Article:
The secondary realty sector market of Bengaluru has recuperated from its low point in the months that succeeded demonetization and has been witnessing betterment in sales in the last quarter. The deal is not that big, say real estate agents.

According to agents, the reversion began in October, and it still has a long way to achieve the pre-demonetization levels.

“Sales have picked up after the confusion of RERA (Real Estate Regulation Act) and GST (Goods and Services Tax). Previously, we used to do one or two large deals every month; now, the ticket size has come down and we are doing 2-3 deals a month,” said Abdul Suhail, who runs Coldwell Banker Sam One Realty.

‘Luxury properties has few takers’

Suhail, who caters to properties around the affluent Sadashivanagar and Hebbal territories, said that earlier, his deals had an asking price of between Rs 1 crore to Rs 1.5 crore. However now, majority of his customers are looking for second sale properties ranging from Rs 60 lakh to Rs 80 lakh. “I do not see demand for luxury properties now,” he said.

Cash is the prime factor role in properties on second sale, because the seller usually wants to economize on capital gains tax. In terms of the buyer, the charm of cash bargains is that they can register a lower value to the registration office and lower the stress of stamp-duty. Demonetization has had detrimental effect on the flow of cash.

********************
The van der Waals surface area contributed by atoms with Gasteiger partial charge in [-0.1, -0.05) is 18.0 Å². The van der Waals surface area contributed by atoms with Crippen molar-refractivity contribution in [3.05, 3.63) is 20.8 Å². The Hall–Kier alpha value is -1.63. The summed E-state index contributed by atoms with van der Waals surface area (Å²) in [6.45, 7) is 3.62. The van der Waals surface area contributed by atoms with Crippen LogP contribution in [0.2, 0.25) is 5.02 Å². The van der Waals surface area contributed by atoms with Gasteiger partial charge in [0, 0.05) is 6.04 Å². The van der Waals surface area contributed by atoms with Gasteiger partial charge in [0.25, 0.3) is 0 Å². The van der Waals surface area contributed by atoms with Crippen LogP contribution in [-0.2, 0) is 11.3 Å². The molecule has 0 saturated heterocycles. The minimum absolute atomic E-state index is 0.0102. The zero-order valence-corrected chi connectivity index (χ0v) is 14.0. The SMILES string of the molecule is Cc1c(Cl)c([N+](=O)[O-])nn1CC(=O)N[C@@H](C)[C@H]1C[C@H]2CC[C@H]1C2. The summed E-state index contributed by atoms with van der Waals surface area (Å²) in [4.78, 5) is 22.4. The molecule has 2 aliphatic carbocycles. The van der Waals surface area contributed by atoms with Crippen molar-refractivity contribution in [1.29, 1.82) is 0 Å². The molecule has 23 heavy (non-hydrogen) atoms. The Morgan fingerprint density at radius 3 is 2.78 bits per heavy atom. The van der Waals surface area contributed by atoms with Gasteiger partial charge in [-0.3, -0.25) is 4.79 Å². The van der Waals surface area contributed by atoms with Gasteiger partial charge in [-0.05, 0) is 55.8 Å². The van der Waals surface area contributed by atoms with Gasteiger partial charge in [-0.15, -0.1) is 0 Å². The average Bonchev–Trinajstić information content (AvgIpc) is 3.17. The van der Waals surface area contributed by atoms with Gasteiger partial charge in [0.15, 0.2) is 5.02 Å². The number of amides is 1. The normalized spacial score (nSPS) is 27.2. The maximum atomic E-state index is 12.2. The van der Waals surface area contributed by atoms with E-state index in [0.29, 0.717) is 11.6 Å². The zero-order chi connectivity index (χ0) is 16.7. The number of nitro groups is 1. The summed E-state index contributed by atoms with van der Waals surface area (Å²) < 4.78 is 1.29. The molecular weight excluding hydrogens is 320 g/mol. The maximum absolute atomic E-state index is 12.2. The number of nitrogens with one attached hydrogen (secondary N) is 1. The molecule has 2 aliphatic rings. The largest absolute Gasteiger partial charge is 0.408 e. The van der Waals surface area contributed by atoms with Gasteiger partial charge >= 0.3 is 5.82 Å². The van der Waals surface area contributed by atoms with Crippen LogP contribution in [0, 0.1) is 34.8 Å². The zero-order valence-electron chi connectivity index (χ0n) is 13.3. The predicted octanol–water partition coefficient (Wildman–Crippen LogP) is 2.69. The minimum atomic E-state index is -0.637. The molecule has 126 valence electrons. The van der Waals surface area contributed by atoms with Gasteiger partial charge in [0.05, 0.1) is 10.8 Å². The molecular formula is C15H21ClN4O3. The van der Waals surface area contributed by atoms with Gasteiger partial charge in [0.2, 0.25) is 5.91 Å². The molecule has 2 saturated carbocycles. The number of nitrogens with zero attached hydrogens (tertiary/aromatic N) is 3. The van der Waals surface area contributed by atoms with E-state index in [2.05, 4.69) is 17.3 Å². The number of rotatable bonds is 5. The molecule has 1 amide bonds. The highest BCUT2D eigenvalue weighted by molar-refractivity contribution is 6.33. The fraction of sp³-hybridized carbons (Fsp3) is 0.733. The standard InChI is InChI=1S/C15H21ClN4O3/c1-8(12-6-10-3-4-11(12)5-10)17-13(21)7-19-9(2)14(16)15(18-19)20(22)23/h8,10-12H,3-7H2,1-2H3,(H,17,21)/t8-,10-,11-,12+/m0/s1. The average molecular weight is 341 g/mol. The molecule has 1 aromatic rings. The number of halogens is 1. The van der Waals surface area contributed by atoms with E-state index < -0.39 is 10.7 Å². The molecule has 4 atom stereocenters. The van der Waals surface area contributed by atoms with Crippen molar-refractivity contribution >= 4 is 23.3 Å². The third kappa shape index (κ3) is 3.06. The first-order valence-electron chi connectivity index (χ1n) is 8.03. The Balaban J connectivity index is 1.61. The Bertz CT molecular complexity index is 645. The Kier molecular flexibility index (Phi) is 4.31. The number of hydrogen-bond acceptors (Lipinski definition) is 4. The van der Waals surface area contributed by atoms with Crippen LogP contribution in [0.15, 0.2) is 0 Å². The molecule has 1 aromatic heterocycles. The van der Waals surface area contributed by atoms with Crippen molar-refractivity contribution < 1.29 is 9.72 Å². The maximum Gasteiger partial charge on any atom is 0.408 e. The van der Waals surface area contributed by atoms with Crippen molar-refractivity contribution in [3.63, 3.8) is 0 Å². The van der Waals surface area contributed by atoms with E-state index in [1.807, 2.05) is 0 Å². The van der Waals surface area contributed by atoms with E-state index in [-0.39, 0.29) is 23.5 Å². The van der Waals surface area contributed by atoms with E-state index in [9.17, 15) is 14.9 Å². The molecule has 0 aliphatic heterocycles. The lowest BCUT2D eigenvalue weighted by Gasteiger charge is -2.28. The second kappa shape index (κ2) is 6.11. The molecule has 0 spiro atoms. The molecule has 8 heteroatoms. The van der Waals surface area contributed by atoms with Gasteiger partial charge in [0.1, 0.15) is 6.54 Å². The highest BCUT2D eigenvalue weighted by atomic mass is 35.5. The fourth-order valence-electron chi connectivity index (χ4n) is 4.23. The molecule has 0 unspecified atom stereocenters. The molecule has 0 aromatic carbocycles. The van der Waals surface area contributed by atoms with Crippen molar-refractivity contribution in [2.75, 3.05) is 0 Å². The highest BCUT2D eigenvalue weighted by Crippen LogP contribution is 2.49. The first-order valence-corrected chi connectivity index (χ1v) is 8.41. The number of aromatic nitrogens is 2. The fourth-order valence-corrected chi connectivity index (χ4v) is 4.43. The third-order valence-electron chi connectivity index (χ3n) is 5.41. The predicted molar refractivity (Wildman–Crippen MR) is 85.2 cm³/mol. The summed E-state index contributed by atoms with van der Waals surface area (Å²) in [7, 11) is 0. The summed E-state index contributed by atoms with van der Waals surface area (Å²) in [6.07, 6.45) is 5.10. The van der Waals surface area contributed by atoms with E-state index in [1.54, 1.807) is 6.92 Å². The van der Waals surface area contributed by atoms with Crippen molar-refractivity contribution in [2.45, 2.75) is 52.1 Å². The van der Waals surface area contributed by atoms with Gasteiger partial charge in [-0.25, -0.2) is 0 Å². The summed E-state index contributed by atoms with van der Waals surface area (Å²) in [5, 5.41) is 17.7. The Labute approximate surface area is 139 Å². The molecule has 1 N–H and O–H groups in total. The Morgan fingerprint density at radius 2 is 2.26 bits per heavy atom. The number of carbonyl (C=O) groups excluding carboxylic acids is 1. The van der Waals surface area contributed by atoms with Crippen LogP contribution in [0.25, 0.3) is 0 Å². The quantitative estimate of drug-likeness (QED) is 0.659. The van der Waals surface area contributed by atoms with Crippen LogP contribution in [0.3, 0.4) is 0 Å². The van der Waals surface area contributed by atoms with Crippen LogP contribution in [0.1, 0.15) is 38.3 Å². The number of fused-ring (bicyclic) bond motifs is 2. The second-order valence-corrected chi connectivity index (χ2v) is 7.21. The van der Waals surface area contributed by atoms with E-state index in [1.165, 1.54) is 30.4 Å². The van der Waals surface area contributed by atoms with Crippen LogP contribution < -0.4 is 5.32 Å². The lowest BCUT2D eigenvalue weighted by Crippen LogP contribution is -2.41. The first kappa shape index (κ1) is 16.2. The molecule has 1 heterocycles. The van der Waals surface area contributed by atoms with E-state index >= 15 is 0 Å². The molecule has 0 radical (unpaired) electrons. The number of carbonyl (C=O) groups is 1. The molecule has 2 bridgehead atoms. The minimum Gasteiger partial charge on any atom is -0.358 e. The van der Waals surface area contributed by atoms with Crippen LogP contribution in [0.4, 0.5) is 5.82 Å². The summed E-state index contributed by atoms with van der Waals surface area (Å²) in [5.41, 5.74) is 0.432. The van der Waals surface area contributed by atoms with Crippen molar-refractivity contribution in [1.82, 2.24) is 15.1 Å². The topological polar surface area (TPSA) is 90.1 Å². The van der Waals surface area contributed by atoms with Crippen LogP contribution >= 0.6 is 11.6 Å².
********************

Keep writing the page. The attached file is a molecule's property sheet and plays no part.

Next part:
Waquar Ahmed of Ahmed Realty now receives around 12 enquiries per month based on which he manages to make sales out of two, in comparison to about 30 queries every month and 3 sales before the government banned the use of Rs 500 and Rs 1,000 notes.

“The numbers are still less, but there is a slight improvement from what it was in the beginning of the last year. I’m selling properties around MG Road and Richmond Town at aboutRs2 crore toRs4 crore. It will take another year for the market to recover, with the elections coming,” Ahmed said.

Real-estate adviser Prime Properties’ proprietor Ram Rajpal said that sales have shot up since October. On the other hand, enquiries began to come in a few months before that, without being converted to sales. “We’re now selling about 2 per month compared to 4 before demonetization. That’s better compared to last year when we did nothing.”

Prashanth Sambargi, an associate at Mars Realty, is not optimistic. He says that before demonetization, the firm was able to reap in around 15 secondary transactions every month; after that, the number has reduced to just 2. “I do not share the optimism as it is like being hungry for three days and getting just a loaf of bread on the fourth,” he said.

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